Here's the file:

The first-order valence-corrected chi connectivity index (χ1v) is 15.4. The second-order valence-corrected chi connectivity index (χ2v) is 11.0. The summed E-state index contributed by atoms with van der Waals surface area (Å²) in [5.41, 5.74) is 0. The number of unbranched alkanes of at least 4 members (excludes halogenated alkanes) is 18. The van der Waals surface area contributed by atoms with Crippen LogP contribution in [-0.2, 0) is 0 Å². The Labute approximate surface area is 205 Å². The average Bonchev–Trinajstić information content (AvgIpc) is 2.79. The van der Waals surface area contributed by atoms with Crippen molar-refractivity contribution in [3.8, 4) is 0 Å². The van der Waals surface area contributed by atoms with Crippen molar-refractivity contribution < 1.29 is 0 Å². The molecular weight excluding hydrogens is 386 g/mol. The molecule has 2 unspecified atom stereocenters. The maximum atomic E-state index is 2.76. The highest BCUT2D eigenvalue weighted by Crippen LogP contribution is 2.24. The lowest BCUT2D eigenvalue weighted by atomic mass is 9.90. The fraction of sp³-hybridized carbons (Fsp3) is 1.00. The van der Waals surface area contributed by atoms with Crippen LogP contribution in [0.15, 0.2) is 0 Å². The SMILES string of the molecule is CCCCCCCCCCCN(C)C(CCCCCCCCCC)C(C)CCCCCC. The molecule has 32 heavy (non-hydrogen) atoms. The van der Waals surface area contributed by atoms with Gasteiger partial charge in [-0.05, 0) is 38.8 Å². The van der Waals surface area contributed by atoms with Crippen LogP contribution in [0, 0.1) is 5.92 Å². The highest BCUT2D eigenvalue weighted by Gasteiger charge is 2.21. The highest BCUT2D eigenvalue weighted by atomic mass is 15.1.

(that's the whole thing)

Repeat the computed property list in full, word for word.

The first-order valence-corrected chi connectivity index (χ1v) is 15.4. The second-order valence-corrected chi connectivity index (χ2v) is 11.0. The summed E-state index contributed by atoms with van der Waals surface area (Å²) in [5.41, 5.74) is 0. The number of unbranched alkanes of at least 4 members (excludes halogenated alkanes) is 18. The van der Waals surface area contributed by atoms with Crippen LogP contribution in [-0.2, 0) is 0 Å². The Labute approximate surface area is 205 Å². The average Bonchev–Trinajstić information content (AvgIpc) is 2.79. The van der Waals surface area contributed by atoms with Crippen molar-refractivity contribution in [3.8, 4) is 0 Å². The van der Waals surface area contributed by atoms with Crippen molar-refractivity contribution < 1.29 is 0 Å². The molecular weight excluding hydrogens is 386 g/mol. The molecule has 2 unspecified atom stereocenters. The maximum atomic E-state index is 2.76. The highest BCUT2D eigenvalue weighted by Crippen LogP contribution is 2.24. The lowest BCUT2D eigenvalue weighted by atomic mass is 9.90. The fraction of sp³-hybridized carbons (Fsp3) is 1.00. The van der Waals surface area contributed by atoms with Crippen LogP contribution in [0.15, 0.2) is 0 Å². The SMILES string of the molecule is CCCCCCCCCCCN(C)C(CCCCCCCCCC)C(C)CCCCCC. The molecule has 32 heavy (non-hydrogen) atoms. The van der Waals surface area contributed by atoms with Gasteiger partial charge in [-0.05, 0) is 38.8 Å². The van der Waals surface area contributed by atoms with Crippen LogP contribution in [0, 0.1) is 5.92 Å². The highest BCUT2D eigenvalue weighted by Gasteiger charge is 2.21. The highest BCUT2D eigenvalue weighted by atomic mass is 15.1.